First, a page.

Mad Magic is a beautifully dark and rich Young Adult fantasy from Nicole Conway, bestselling author of the Dragonrider Chronicles.
Josie Barton is a high school student living in terror. Invisible creatures torment her everywhere she goes, constantly getting her into trouble at school, and even haunting her apartment. But just when Josie thinks things couldn’t get any worse … she meets the guy from across the hall.
Zeph Clemmont is a changeling with enemies in all the worst places, fighting to undo a curse that threatens to end his life. Survival means he will have to swallow his pride and trust Josie with all his darkest secrets.
With the help of a gunslinging shaman and the enigmatic Prince of Nightmares, Zeph and Josie are only a heartbeat away from defeating one of the most diabolical faerie villains their world has ever known.
About the Author
Nicole Conway is a former freelance graphic artist for promotional companies and is now a full-time writer. She enjoys hiking, camping, shopping, cooking, and spending time with her family and friends. She is the author of the Dragonrider Chronicles. She lives in Valdosta, Georgia.
Erin Moon is a professional actor and an AudioFile Earphones Award–winning narrator of over 150 novels. She lives and records in beautiful Vancouver, Canada.
Read an Excerpt
I wanted today to be a normal, quiet day. I wanted to go to school, take my tests, turn in my homework, eat lunch, and walk home without any major catastrophes. But, as usual, that was too much to ask.
I, Josie Barton, could not do normal.
So, for the third time this week, I sat in Ms. Grear's office. She glared at me over the top of her thick-framed glasses, but I knew better than to meet her gaze. Instead, I focused on the glass nameplate on her desk. It had the words School Counselor engraved on it.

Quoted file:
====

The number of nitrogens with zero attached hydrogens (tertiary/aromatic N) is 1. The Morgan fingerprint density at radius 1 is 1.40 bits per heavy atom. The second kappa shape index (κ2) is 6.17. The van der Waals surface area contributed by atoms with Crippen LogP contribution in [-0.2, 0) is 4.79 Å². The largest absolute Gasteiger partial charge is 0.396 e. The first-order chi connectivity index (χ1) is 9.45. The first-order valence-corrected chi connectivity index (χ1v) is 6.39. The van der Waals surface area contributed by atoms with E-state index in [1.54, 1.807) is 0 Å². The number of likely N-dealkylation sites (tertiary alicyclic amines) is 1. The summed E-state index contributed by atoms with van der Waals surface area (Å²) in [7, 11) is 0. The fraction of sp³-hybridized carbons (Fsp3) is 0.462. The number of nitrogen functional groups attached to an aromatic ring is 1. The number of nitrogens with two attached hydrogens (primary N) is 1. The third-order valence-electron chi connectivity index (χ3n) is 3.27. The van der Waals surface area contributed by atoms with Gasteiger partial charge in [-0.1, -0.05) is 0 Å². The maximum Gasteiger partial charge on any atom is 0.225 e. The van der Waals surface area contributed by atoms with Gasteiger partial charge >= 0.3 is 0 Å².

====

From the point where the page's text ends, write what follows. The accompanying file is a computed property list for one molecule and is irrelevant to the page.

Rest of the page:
Ms. Grear didn't like me. None of the faculty did. I saw it in the way they watched me with smoldering, disapproving glares. I got the sense from all of them that they were trying to figure out what, exactly, was wrong with me.
That question was getting harder and harder for me to answer these days.
For starters, I was a "problem student," a troublemaker, prone to outbursts at the worst possible moments. I caused scenes in my classes — like I had today. It used to only happen every now and then. But lately, it seemed to be happening more and more often, and I couldn't do anything to stop it.
I didn't blame the teachers for getting fed up with me. I was pretty fed up, too. I certainly didn't want to be this way. I mean, who actually wants to be crazy? I practically had a reserved seat outside the principal's office. I was really on a roll this week.
"Well, Josie, I'm not sure what you expect me to do with you anymore." Ms. Grear spoke in a vicious, bitter tone.
I wasn't sure how to answer her, or even if I should try. Ms. Grear already thought I was totally out of my mind, after all, and had let me know that many times before. She'd even said I was a waste of the school system's valuable resources — but of course, not in those exact words. She'd phrased it very professionally. Something about how I was "wasting time that hard-working teachers could have spent on other students who actually appreciated it."
It was hard to hear stuff like that. But what hurt the most wasn't how they looked at me, or even the things they said. The absolute worst thing was the fact that I was so incredibly alone.